“When Voyager flight operations began my Sponsored Reservist colleagues and I immediately felt part of the 10 Squadron ‘community’ of pilots – when we are wearing our Sponsored Reservists uniform we are part of that RAF family”, says Iain Cullen, Director of Flight Operation, AirTanker Services.
Having joined the Voyager programme from BMI as Head of Crew Training in June 2011, Cullen took over the reins at the helm of AirTanker Services Flight Operations team from his predecessor James Scott in April this year. Three-months in, his passion for his role, the RAF and Voyager, is immediately evident.
“When I left BMI I was General Manager Flight Operations and people couldn’t understand why I was leaving.
“But I came to AirTanker because it was unique, because it was fresh and because of the association with the RAF- all these words pop out. I wanted to be part of it.
“BMI was a great company, I loved it but I needed a new challenge and I haven’t regretted my move for a second - the buzz is still very much there”.
As Director of Flight Operations, Cullen and his team, straddle the line between civil and military aviation. As part of the AirTanker operation, the mixed civilian and RAF embedded team supports the tasking and operation of the core military fleet and Voyager Squadrons.
But AirTanker Services is also an ‘airline’ operation in its own right, directly tasking a civilian aircraft and its own pilots and cabin crew in support of troop and cargo movements.
“We’re bringing together two worlds” he continues, “not simply to the point that they touch but to the point that they interface and it’s that bit in the middle that I find so fascinating and which is what makes this programme so different”, he says.
And it is Cullen’s experience in the civilian world that is a major asset to the Voyager programme now in both its military and civilian guises. This includes more than 13,500 flight hours and training experience, for the large part gained during his 28-year stint at BMI, flying the Fokker F27, Douglas DC9 and Shorts 360, through to the Boeing 737, before moving to the Airbus A320. This was followed by more than a decade at the controls of an A330.
“I wasn’t ever interested in fast jets – I always wanted to fly big aircraft” he says. “The A330 is a great aircraft. It’s brand new, in production and a current technology in the commercial world - not something that is reaching the near end of its life second hand from a commercial airline.”
Securing the go-ahead to begin air-to-air refueling with Tornado in May, Voyager is able to carry 111 tonnes of fuel. It does so without the requirement for additional fuel tanks, which means its’ cargo hold and passenger capacity remain un-checked. In its configuration for the RAF, it can carry 291 passengers, eight NATO pallets or a payload of 43 tonnes. It can also be set up to provide a 40 stretcher medical evacuation capability.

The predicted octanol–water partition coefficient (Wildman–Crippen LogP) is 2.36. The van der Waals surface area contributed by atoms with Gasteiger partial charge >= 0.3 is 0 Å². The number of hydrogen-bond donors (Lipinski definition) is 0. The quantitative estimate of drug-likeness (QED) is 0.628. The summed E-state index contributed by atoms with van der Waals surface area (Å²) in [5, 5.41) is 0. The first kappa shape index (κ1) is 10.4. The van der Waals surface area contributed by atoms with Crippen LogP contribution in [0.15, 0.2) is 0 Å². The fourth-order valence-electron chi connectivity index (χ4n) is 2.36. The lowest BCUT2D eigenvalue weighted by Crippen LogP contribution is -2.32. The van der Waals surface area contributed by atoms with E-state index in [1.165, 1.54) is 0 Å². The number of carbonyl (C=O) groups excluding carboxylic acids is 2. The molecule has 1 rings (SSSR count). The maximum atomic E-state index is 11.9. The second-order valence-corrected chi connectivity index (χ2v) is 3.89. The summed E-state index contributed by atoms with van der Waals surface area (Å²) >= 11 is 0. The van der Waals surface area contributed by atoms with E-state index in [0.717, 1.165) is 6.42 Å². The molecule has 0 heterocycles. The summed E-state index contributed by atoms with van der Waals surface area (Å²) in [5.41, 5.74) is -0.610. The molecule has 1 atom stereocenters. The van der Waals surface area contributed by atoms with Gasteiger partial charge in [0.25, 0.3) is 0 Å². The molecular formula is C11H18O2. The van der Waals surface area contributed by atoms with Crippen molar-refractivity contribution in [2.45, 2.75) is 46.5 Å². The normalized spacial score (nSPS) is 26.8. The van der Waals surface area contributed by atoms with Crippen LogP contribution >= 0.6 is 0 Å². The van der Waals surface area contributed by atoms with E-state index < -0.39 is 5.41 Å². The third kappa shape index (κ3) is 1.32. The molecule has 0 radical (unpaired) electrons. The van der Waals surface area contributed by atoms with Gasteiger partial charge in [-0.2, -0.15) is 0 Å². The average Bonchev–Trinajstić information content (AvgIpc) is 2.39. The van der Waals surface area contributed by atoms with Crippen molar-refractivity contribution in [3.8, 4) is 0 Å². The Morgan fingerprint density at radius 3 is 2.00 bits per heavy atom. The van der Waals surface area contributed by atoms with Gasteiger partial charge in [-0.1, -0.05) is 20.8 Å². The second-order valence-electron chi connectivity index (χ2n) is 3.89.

“It [Voyager] represents an amazing step change of capability compared to legacy platforms”, continues Cullen, “it’s the only aircraft of its type certified to deliver air-to-air refuelling, air transport and aero-medical evacuation simultaneously.”
And naturally, given Cullen’s introduction to the programme, he also emphasises the part the state-of-the art Voyager training programme has in AirTanker’s service offer to the RAF. “Training represents a huge part of the programme and in delivering it we go beyond that middle ground where the civilian world meets its military counterpart into areas historically occupied by the military.”
This includes the role that Sponsored Reservist pilots are currently playing in support of AAR training. The team includes a mix of former RAF pilots, turned civilian A330 and AAR/MRTT specialists and test pilots, knowledge that is being imparted through AirTanker Services’ simulator based and airborne training programme.
His role at the head of the Flight Ops team in support of an RAF programme, if not the RAF itself, represents the culmination of something of a personal ambition for Cullen, whose father flew with the Fleet Air Arm before going into the commercial world.
“My father passed away when I was four years old and I grew up wanting to follow in his footsteps. I worked throughout school so that by the time that I left I had enough money to start working towards my Private Pilot’s Licence and then at University, I joined the University Air Squadron, which in many ways was good training for a role as a Sponsored Reservist.
“The advantage for me was that by the time I left University I had around 180 flying hours – half of those gained with the RAF flying a Bulldog from RAF Newton over Nottinghamshire.”
And it is this underlying understanding and appreciation of the RAF, reinforced through his SR role, that Cullen is drawing on to steer the AirTanker Services Flight Ops team through a period of rapid acceleration and growth in its service offer.
Having begun air-to-air refueling sorties with Tornado in May, Release to Service on Typhoon is expected later this summer. The build-up of aircraft also continues to progress at pace with AirTanker taking receipt of Voyager 06 at the end of June.
“We’re currently going through a period of growth from start-up, with our first few early operational flights, towards our full service date in 2016 and the steady operational state that comes with it.
“My immediate focus is on managing this transitional period and growth as we move towards that established operational state – the change management piece.
“No doubt there will be challenges but if we get the relationship right, the communication right within our own team and with the customer, I remain confident of meeting them head on and of delivering a high quality and highly professional service to the RAF.”